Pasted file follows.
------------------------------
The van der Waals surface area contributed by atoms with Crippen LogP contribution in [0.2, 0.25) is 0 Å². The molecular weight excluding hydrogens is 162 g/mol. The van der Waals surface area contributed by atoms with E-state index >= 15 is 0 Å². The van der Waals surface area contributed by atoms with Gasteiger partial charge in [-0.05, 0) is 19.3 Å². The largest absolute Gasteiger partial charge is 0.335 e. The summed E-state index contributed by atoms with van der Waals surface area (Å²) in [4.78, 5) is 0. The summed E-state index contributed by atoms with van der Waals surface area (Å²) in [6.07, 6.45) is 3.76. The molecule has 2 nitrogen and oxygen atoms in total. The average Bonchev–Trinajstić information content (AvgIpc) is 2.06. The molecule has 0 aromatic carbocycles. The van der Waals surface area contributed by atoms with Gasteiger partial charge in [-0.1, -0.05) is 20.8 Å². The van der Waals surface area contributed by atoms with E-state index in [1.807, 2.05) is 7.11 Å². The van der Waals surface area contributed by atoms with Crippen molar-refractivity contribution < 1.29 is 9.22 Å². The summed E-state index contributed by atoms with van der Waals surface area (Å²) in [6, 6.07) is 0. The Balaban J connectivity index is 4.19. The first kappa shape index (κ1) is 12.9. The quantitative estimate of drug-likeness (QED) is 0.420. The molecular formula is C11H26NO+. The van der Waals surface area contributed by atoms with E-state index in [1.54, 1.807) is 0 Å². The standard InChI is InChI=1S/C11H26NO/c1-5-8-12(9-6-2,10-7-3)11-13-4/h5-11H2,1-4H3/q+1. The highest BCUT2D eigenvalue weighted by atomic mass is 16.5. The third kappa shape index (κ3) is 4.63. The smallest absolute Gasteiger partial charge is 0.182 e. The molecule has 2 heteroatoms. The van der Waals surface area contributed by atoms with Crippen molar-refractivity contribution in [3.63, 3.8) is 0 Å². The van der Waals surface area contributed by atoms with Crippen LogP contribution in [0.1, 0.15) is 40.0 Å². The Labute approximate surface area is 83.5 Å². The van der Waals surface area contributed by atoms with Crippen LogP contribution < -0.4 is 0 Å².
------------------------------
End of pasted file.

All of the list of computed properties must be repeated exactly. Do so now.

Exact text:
The van der Waals surface area contributed by atoms with Crippen LogP contribution in [0.2, 0.25) is 0 Å². The molecular weight excluding hydrogens is 162 g/mol. The van der Waals surface area contributed by atoms with E-state index >= 15 is 0 Å². The van der Waals surface area contributed by atoms with Gasteiger partial charge in [-0.05, 0) is 19.3 Å². The largest absolute Gasteiger partial charge is 0.335 e. The summed E-state index contributed by atoms with van der Waals surface area (Å²) in [4.78, 5) is 0. The summed E-state index contributed by atoms with van der Waals surface area (Å²) in [6.07, 6.45) is 3.76. The molecule has 2 nitrogen and oxygen atoms in total. The average Bonchev–Trinajstić information content (AvgIpc) is 2.06. The molecule has 0 aromatic carbocycles. The van der Waals surface area contributed by atoms with Gasteiger partial charge in [-0.1, -0.05) is 20.8 Å². The van der Waals surface area contributed by atoms with E-state index in [1.807, 2.05) is 7.11 Å². The van der Waals surface area contributed by atoms with Crippen molar-refractivity contribution < 1.29 is 9.22 Å². The summed E-state index contributed by atoms with van der Waals surface area (Å²) in [6, 6.07) is 0. The Balaban J connectivity index is 4.19. The first kappa shape index (κ1) is 12.9. The quantitative estimate of drug-likeness (QED) is 0.420. The molecular formula is C11H26NO+. The van der Waals surface area contributed by atoms with E-state index in [1.54, 1.807) is 0 Å². The standard InChI is InChI=1S/C11H26NO/c1-5-8-12(9-6-2,10-7-3)11-13-4/h5-11H2,1-4H3/q+1. The highest BCUT2D eigenvalue weighted by atomic mass is 16.5. The third kappa shape index (κ3) is 4.63. The smallest absolute Gasteiger partial charge is 0.182 e. The molecule has 2 heteroatoms. The van der Waals surface area contributed by atoms with Crippen molar-refractivity contribution in [3.63, 3.8) is 0 Å². The van der Waals surface area contributed by atoms with Crippen LogP contribution in [0.1, 0.15) is 40.0 Å². The Labute approximate surface area is 83.5 Å². The van der Waals surface area contributed by atoms with Crippen LogP contribution < -0.4 is 0 Å².